ERIA and Universitas Respati Indonesia Hold Workshop on Oral Care Assessment for Elderly Caregivers
The Economic Research Institute for ASEAN and East Asia (ERIA) and the Centre for Family and Ageing Studies (CeFAS) Universitas Respati Indonesia (URINDO) held a workshop ‘Oral Care Assessment for Elderly Caregivers’, to mark the commencement of a collaborative research project that will be conducted by ERIA, URINDO, and Nagasaki University of Japan.
The workshop was held in Jakarta on 28 August 2018 at the main campus of URINDO and was attended by about 20 participants from the Japanese team (Nagasaki University), CeFAS URINDO, and also EPA returnees*1. Prior to the workshop, on 27 August 2018, the workshop participants were brought on a field trip to visit the care facilities for older people, where they could see the condition of public and private care facilities in Jakarta.
The workshop was officially opened by the Rector of URINDO, Prof Tri Budi Raharjo. In her opening remarks, she expressed her gratitude to ERIA and Nagasaki University for undertaking the research project ‘Career Path of Care Workforce’. She expressed her belief that the workshop will be beneficial for Asian countries, particularly Japan, Indonesia, and other ASEAN member states. Prof Raharjo also hoped that the output of the workshop would improve the healthcare of the elderly, which in the long run would improve the quality of life of the elderly.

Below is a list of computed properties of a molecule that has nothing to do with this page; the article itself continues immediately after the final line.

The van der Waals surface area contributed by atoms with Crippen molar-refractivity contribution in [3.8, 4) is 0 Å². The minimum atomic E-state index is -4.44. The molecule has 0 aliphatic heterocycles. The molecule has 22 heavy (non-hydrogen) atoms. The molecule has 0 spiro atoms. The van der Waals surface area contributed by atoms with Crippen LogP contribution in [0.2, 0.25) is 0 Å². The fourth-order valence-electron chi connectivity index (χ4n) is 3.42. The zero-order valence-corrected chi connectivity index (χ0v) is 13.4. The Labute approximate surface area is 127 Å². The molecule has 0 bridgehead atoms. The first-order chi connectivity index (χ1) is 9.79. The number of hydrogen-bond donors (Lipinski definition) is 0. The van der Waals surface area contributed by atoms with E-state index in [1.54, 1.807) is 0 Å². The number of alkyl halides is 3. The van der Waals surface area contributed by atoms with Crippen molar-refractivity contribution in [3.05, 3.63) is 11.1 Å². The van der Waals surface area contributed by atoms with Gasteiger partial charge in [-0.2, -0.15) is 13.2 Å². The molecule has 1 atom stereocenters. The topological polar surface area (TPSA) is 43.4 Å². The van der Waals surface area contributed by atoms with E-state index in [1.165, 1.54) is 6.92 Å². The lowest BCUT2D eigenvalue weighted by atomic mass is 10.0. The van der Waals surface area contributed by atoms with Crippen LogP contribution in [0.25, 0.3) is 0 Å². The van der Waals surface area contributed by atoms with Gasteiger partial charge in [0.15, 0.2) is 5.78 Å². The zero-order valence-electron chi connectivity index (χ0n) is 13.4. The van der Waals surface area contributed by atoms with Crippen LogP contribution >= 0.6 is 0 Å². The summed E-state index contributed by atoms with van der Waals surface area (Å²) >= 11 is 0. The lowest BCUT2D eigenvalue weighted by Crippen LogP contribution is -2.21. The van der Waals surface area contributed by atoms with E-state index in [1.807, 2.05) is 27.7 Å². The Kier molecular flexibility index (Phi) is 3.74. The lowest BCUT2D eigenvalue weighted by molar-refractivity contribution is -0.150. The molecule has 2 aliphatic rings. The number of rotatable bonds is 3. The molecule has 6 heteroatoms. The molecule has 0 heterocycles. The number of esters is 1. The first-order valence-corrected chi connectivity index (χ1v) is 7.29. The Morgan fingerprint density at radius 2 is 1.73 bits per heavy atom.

As the leader of the Japan-side for this research project, Prof Yuko Hirano gave an overview and explained the aim of the project and this workshop. She also introduced the project members from Japan: Prof Misako Higashijima, an expert on Occupational Therapy at Nagasaki University and Dr Reiko Ogawa, who is an associate professor at Graduate School of Social Science at Chiba University. Dr Ogawa’s research activities are focused on gender, care, and migration.
According to Prof Hirano, because of a higher percentage of senior citizens than any other country (25%-30% of the population is more than 65 years old), Japan has been trying to produce as many certified and professional caregivers as possible. Therefore, the country can be a good place to provide trainings for foreign caregivers. This study will investigate how Indonesian caregivers who have worked in Japan and obtained some experience in the field of long-term care (especially oral care) could apply their skills and knowledge when they return to Indonesia. Experts of medical science, cultural anthropologists, and sociologists are involved in the project. Through this multi-disciplinary approach, the researchers can analyse the cultural differences between Indonesia and Japan in oral care through various perspectives, so that they can suggest parts of oral care practiced in Japan that could be applied in Indonesia’s ageing society in the future. The research team also hope to discover Indonesian good practices for long-term care which can be brought back to Japan. This research project is expected to promote mutual understanding and transfer of skills and knowledge between both countries.